George Young (seen above today) was just two years old when his family emigrated from Scotland to New Zealand in 1959, settling in Masterton.
A product of Wairarapa College, he left school in 1973 to take up the position of Cadet Foreman at NR Cunningham in Masterton, home of whiteware brands such as Norge, Simpson, Atlas and Dishmaster.
“The training at Cunningham’s was excellent,” he told me recently.
“I learned all aspects of the production processes and also had stints in both the Wellington and Auckland service and spare parts centres before assisting in setting up the Dishmaster plant which had been brought out of a Petone factory and re-commissioned at Masterton HQ.”
Farmers and Electrolux
George was keen to have a crack at selling and left Cunningham’s in 1979 to work in menswear at Farmers Trading Company in Masterton.
He soon moved into appliances as the Department Manager whilst also working as an Electrolux vacuum cleaner salesman, selling door to door before work, in his lunch breaks, at night and at the weekend to earn extra cash with wife, Annette (see photo below from 1986), dedicating her time to being a stay-at-home mum.
“I really enjoyed Electrolux,” he says today. “It was commission-only but at $29 [$165 in today’s terms] per unit for a cash sale (and $23 if it went on Hire Purchase), it was pretty good money back in the day.
“I also chased up bad debtors in the area and received $4 for each monthly arrears I collected. The cleaners were $216 [$1,230 today] and on HP, the customer paid a $29 deposit and the balance at around thirteen bucks a week. Most months I would sell 30 plus units and my bonanza day was at a Home Show when I moved 33 units.”
As if working two jobs weren’t enough, George also started a busy DJ business in 1979, entertaining at weddings, corporate events and in the bars.
This activity he continued right up to 2013, except for some time out in 2004-2007 and indeed it served to net George new customers, both at Farmers and for his vacuum sales – and vice versa.
BELOW: Annette and George, circa 1986, at a Philips function.
Gamekeeper turns poacher
George had for some time, harboured a desire to become a rep and was further inspired by Mike Hall of Fisher & Paykel and Tim Kirkup, then at Sanyo.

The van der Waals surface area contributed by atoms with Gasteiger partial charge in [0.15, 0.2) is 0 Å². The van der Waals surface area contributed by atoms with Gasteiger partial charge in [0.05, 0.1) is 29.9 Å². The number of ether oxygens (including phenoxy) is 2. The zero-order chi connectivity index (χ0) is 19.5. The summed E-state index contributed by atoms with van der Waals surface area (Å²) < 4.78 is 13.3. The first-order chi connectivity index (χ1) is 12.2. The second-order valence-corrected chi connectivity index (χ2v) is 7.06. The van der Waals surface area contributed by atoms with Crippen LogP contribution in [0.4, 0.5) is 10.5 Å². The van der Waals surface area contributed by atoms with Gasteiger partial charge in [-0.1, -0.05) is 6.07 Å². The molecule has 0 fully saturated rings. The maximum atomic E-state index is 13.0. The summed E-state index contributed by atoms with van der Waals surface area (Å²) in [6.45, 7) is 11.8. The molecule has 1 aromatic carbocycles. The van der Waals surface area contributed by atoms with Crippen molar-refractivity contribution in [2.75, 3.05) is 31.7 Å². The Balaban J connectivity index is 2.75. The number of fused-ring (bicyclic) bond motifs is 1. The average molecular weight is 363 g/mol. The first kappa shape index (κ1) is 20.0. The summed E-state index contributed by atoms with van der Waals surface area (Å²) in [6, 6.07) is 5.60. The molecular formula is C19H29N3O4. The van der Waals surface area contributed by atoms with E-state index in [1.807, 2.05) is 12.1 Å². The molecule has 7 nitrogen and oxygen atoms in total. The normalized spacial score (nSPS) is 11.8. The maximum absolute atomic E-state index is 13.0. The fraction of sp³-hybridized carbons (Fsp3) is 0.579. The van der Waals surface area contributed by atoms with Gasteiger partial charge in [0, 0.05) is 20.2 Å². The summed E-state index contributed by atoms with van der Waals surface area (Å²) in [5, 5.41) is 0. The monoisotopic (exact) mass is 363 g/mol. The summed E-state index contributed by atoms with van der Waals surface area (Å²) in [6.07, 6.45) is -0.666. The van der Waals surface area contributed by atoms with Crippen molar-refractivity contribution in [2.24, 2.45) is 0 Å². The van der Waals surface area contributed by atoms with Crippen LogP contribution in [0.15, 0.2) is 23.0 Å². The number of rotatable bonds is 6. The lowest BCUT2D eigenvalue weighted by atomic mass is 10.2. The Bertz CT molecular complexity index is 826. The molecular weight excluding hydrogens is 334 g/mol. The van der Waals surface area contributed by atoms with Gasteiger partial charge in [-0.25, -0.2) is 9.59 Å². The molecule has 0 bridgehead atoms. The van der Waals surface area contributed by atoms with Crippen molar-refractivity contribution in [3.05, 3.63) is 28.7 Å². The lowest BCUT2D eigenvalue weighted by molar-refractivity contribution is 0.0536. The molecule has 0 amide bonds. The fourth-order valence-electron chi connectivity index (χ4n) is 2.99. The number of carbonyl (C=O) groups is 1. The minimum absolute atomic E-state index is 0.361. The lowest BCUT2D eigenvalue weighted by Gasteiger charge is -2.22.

But such a move had to wait because in 1980 he was poached from Farmers by local independent, Peter McKenzie, who owned Macsound.
George helped set up Peter’s new whiteware outlet, Prestige Appliances, and also a new all-category Supastore for Macsound in the old Dalgety premises.
In 1985 George’s interest in becoming a “Knight of the Road” was rekindled when he heard that Philips was looking for a Sales Representative to look after the lower North Island.
I was heading up the Philips sales team at the time and well remember meeting this vital, personable guy whom my Wellington Area Manager, John Manville, was keen to appoint.
To be honest, it was a no-brainer and we welcomed George on board.
“For my first six months I was selling the Pye brand,” he recalls, “then had Philips added before we discontinued Pye altogether.
“I also learned the adage ‘people do business with people, not corporations’ during my stay at Philips and live by it to this day.”
A couple of years down the track, George was offered a coveted Fisher & Paykel rep’s job but chose to stay put when he was appointed as Sales Manager for Marantz, the top end audio brand recently acquired by Philips.
He was responsible for establishing a group of hi-fi specialists around the country to form a Marantz dealer network, as well as service agents.
BELOW: George (centre) at Mason Communications, New Plymouth in 1989 in his role at TES.
Tempted into telecoms
Towards the end of 1988, George was poached again.
This time, I was the poacher, having joined a Telecom joint venture company, Telecom Equipment Supplies (TES) ahead of deregulation of the telecoms industry on 1 April 1989.
I was establishing a sales team plus support staff to take Telecom branded phones and faxes out to non-Telecom sales outlets for the first time ever, primarily the appliance and consumer electronics dealers and I wanted George to be on my team in this truly exciting, ground-breaking venture.